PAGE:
I can do anything you want me to……

A young man, armed with letters of introduction from prominent men, one day presented himself before Chief Engineer Parsons, of the Rapid Transit Commission of New York, as a candidate for a position.  “What can you do?”  Have you any
specialty?” asked Mr. Parsons.  “I can do almost anything,” answered the young man.  “Well,” remarked the chief engineer, rising to end the interview, “I have no use for anyone who can ‘almost’ do anything.  I prefer someone who can actually do one thing thoroughly.” *

One thing I see repeatedly is people who are “generalists.”  They attempt to do a little of everything.  But even in today’s workplace you will advance more by being a specialist.  If you are dependable, show up for work on time and do what’s expected of you, you can get a job at WalMart or Burger King before the sun goes down.  But those characteristics do little to separate you from thousands of other job seekers.  What is it that you do uncommonly well?  What is your USP (Unique Selling Proposition)?  Define that and you will rise to the top of your field quickly.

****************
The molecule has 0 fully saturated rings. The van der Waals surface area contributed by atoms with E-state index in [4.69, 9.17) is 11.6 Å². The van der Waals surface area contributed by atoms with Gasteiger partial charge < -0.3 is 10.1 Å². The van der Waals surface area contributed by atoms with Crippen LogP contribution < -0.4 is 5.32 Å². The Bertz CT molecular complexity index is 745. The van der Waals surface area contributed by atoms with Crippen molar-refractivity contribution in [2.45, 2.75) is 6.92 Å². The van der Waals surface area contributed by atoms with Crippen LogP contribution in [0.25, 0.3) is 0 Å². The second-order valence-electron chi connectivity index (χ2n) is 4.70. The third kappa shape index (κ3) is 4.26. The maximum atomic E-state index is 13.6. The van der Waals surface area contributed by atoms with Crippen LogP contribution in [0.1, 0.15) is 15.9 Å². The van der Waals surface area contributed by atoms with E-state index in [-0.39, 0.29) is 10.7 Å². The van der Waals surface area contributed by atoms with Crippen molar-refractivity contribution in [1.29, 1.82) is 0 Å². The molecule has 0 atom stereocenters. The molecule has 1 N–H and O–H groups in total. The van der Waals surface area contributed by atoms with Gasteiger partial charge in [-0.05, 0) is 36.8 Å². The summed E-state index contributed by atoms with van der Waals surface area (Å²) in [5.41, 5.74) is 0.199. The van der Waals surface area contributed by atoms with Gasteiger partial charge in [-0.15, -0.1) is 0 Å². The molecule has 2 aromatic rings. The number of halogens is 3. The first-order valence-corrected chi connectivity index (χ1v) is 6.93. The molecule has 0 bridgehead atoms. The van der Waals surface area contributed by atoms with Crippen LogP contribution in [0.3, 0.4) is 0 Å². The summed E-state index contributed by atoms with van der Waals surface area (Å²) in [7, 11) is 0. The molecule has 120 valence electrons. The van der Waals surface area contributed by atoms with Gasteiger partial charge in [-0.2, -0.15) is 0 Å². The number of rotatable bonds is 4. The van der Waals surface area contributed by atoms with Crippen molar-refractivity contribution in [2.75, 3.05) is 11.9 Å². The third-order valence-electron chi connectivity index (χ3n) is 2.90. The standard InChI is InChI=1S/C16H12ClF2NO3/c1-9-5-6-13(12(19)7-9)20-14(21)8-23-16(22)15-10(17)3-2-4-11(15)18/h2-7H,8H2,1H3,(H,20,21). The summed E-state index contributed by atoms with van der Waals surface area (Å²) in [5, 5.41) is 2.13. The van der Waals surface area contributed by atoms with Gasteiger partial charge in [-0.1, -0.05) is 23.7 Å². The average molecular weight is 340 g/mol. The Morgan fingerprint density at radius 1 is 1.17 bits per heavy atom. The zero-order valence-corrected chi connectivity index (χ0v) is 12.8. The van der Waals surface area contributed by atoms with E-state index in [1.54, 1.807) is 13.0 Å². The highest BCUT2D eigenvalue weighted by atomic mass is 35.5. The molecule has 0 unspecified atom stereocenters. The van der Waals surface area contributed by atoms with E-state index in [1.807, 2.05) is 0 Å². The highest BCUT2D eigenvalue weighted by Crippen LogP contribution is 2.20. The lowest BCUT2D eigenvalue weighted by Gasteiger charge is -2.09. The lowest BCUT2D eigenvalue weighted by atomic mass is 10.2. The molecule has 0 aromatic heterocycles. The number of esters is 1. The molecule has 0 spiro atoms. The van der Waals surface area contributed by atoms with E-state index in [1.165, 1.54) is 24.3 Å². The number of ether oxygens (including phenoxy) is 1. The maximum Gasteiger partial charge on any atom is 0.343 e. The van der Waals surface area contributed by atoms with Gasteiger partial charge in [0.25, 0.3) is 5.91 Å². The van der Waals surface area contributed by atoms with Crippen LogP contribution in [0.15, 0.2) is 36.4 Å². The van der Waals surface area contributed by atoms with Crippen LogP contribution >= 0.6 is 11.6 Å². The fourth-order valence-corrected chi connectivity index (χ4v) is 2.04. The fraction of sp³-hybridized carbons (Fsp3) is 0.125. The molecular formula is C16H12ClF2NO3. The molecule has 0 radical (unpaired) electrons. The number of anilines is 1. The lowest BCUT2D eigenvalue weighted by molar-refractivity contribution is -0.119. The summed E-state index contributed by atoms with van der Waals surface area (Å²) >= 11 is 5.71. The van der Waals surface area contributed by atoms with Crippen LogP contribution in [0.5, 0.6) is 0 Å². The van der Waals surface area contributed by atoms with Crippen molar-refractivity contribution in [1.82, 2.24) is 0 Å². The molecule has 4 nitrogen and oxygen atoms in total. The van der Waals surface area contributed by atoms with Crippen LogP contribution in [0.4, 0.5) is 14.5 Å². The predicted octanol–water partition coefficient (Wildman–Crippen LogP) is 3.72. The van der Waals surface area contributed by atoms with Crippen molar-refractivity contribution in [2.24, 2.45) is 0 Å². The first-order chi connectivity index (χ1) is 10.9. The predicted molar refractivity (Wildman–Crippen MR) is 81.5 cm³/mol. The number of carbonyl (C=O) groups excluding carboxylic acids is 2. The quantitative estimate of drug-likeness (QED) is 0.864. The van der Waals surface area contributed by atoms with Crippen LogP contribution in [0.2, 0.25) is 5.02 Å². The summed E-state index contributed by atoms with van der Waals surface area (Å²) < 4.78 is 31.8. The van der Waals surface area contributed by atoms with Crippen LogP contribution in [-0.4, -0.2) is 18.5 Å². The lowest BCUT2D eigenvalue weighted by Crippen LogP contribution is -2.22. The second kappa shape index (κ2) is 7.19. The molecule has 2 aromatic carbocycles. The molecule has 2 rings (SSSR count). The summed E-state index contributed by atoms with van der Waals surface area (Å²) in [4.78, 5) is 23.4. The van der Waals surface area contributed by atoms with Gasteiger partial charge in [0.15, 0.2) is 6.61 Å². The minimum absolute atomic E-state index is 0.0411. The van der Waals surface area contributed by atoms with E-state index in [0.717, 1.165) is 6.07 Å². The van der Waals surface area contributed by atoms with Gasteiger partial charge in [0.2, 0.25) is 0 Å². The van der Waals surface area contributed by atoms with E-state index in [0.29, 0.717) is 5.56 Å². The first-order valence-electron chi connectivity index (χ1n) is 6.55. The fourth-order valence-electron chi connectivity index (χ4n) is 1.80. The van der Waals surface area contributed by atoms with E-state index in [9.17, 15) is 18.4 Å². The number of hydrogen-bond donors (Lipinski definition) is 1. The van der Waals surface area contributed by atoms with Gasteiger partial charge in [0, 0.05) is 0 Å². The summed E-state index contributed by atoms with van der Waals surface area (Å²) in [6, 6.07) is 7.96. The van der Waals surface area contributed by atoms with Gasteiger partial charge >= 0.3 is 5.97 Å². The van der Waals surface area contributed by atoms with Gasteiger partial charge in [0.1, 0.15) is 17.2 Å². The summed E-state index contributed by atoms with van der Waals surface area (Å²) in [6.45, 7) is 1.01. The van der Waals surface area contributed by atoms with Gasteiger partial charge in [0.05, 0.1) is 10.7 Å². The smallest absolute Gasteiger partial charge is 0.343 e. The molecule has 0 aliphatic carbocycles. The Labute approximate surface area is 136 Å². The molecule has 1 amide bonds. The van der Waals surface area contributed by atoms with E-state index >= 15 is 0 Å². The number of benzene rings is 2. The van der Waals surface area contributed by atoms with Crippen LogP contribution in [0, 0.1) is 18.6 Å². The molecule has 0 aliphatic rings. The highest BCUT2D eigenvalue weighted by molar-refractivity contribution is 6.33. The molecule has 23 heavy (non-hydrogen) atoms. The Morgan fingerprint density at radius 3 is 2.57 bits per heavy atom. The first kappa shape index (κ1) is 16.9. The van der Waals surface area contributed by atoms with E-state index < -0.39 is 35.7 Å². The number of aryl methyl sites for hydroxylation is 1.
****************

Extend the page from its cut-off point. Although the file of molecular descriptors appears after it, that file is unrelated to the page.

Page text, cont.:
*Source:  Og Madino’s University of Success

Share this Post

  • After 23 years of work I would expect to have tangible skills to present to an employer. I don’t. I am exactly what the young man was, a generalist. My specific talent would be vreative problem solving but nobody knows what to do with that skill set. They want an additional identifier. Creative problem solving electrical engineer or creative problem solver for change management. In the end I expect to flounder into oblivion as a generally lower paid dependable worker who does an amazing job with whatever I am given but never really had a specialty. I am trying to set my children up to do life differently.

  • Cliff Feightner

    You may be a jack of all trades
    But that’s just a game of charades
    You will progress faster
    If one thing you master
    With that always getting upgrades